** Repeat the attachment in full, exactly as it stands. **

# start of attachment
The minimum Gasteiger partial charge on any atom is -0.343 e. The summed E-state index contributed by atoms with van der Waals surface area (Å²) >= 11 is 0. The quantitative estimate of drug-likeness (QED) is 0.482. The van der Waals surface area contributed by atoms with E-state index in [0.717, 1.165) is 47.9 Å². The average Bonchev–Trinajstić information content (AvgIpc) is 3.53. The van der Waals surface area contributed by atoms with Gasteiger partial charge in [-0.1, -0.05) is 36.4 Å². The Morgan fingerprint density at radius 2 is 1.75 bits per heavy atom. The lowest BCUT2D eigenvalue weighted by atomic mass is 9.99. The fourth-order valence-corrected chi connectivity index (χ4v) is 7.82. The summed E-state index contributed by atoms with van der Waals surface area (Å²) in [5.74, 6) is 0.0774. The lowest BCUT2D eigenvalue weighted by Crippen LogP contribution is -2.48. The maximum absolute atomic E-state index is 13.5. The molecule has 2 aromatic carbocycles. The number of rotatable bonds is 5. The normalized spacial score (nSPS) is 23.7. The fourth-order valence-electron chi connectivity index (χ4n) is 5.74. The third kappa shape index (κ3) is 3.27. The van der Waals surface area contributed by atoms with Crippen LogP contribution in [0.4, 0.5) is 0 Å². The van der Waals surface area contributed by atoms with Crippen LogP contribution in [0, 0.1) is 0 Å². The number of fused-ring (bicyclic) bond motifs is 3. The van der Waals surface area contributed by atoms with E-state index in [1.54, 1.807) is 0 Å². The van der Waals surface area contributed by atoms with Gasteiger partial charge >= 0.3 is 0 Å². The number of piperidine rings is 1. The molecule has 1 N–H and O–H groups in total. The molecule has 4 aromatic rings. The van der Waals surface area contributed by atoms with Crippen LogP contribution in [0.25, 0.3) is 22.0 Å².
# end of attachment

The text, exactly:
The minimum Gasteiger partial charge on any atom is -0.343 e. The summed E-state index contributed by atoms with van der Waals surface area (Å²) >= 11 is 0. The quantitative estimate of drug-likeness (QED) is 0.482. The van der Waals surface area contributed by atoms with E-state index in [0.717, 1.165) is 47.9 Å². The average Bonchev–Trinajstić information content (AvgIpc) is 3.53. The van der Waals surface area contributed by atoms with Gasteiger partial charge in [-0.1, -0.05) is 36.4 Å². The Morgan fingerprint density at radius 2 is 1.75 bits per heavy atom. The lowest BCUT2D eigenvalue weighted by atomic mass is 9.99. The fourth-order valence-corrected chi connectivity index (χ4v) is 7.82. The summed E-state index contributed by atoms with van der Waals surface area (Å²) in [5.74, 6) is 0.0774. The lowest BCUT2D eigenvalue weighted by Crippen LogP contribution is -2.48. The maximum absolute atomic E-state index is 13.5. The molecule has 2 aromatic carbocycles. The number of rotatable bonds is 5. The normalized spacial score (nSPS) is 23.7. The fourth-order valence-electron chi connectivity index (χ4n) is 5.74. The third kappa shape index (κ3) is 3.27. The van der Waals surface area contributed by atoms with Crippen LogP contribution in [0.4, 0.5) is 0 Å². The van der Waals surface area contributed by atoms with Crippen LogP contribution in [0, 0.1) is 0 Å². The number of fused-ring (bicyclic) bond motifs is 3. The van der Waals surface area contributed by atoms with E-state index in [1.54, 1.807) is 0 Å². The van der Waals surface area contributed by atoms with Gasteiger partial charge >= 0.3 is 0 Å². The number of piperidine rings is 1. The molecule has 1 N–H and O–H groups in total. The molecule has 4 aromatic rings. The van der Waals surface area contributed by atoms with Crippen LogP contribution in [0.25, 0.3) is 22.0 Å².